Nutella Refuses to Make Personalized Jar for Girl Named "Isis"

Posted: Nov 29, 2015 8:32 PM
Nutella Refuses to Make Personalized Jar for Girl Named "Isis"

In Australia, one is able to purchase a personalized label for a jar of Nutella, the popular chocolate and hazelnut spread. Unless, apparently, someone is trying to purchase a label for a person named Isis. A woman in Australia found this out the hard way, when she was told that she would not be allowed to purchase a personalized jar for her five-year-old niece, Isis Taylor. Her niece was named after the Egyptian goddess, and was born years before the creation of the Islamic State.

Despite pleas to Ferrero Australia to please reconsider and print the label, the company stood firm and will not budge due to the "sensitive nature" of the name.

Myer told Ms Taylor that Nutella had a protocol for acceptable names and directed her to Nutella's parent company, Ferrero Australia.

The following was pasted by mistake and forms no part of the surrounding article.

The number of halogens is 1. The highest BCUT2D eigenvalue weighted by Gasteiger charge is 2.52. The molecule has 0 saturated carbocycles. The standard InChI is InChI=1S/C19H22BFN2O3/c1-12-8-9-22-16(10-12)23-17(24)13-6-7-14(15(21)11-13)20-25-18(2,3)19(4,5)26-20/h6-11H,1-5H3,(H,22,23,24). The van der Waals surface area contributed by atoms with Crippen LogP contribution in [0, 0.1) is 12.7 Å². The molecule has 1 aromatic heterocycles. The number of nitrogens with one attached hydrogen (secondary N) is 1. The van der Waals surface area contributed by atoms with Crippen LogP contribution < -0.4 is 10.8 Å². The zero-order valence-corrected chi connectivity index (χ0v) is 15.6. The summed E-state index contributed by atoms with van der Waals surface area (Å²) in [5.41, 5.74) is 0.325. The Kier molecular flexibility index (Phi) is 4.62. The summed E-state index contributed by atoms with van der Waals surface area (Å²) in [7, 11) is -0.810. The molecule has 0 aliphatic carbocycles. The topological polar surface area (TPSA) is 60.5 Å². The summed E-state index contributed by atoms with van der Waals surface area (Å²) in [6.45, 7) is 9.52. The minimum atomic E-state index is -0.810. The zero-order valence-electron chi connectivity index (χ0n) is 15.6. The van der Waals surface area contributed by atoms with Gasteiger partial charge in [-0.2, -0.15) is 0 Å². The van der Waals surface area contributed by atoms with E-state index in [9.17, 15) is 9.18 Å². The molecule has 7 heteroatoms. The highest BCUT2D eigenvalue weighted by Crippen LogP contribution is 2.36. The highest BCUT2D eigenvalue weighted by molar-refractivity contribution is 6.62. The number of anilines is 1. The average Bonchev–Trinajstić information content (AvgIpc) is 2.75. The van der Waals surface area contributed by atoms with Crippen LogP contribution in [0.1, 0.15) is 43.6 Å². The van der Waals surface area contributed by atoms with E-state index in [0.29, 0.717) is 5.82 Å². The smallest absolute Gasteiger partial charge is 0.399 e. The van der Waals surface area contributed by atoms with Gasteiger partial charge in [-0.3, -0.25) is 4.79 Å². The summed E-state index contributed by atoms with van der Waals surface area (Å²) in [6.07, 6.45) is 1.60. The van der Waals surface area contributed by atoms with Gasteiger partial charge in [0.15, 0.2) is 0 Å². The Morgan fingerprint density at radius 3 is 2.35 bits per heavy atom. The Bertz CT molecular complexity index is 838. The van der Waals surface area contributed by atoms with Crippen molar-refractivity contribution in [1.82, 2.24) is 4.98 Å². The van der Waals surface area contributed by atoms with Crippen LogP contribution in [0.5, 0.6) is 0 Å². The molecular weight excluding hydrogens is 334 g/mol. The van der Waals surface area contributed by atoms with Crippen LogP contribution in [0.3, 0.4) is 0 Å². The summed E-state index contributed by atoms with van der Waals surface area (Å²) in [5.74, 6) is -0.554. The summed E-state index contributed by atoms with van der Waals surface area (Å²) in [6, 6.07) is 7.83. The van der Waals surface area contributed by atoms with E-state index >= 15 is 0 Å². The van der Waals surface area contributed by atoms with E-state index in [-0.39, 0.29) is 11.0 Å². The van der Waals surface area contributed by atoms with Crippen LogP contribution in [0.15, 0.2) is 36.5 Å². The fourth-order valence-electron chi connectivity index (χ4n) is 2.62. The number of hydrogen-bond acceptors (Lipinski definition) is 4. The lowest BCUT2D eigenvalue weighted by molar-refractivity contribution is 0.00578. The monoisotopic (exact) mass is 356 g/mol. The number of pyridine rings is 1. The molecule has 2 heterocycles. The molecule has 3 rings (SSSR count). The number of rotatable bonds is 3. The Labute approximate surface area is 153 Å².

Ferrero chief executive Craig Barker personally contacted her the next day to stand by the company's position.

"I'm really quite upset by this," Ms Taylor told him. "You are actually making my daughter's name dirty. You are choosing to refuse my daughter's name in case the public refers to it negatively."

The Nutella campaign, which allows fans of the hazelnut spread to personalise a 750 gram or one kilogram jar, was launched in September. In a statement, Ferrero Australia confirmed the label in question was not approved for printing due to its sensitive nature.

"Like all campaigns, there needs to be consistency in the way terms and conditions are applied," the company said. "Unfortunately, this has meant there have been occasions where a label has not been approved on the basis that it could have been misinterpreted by the broader community or viewed as inappropriate."

This is ridiculous. The name "Isis" dates back to over 2,000 B.C., and the Islamic State was founded in 2013. Isis Taylor was not named after the group, and it's a fairly safe assumption that her mother would have chosen a different name had ISIS (the group) existed in its current form during her pregnancy. This child, and thousands of other people who are named "Isis," shouldn't be punished or encouraged to change their names because a group of terrorists decided to adopt their names as their moniker. "Isis" as a name has been used for thousands of years for peaceful purposes--it should not be controversial.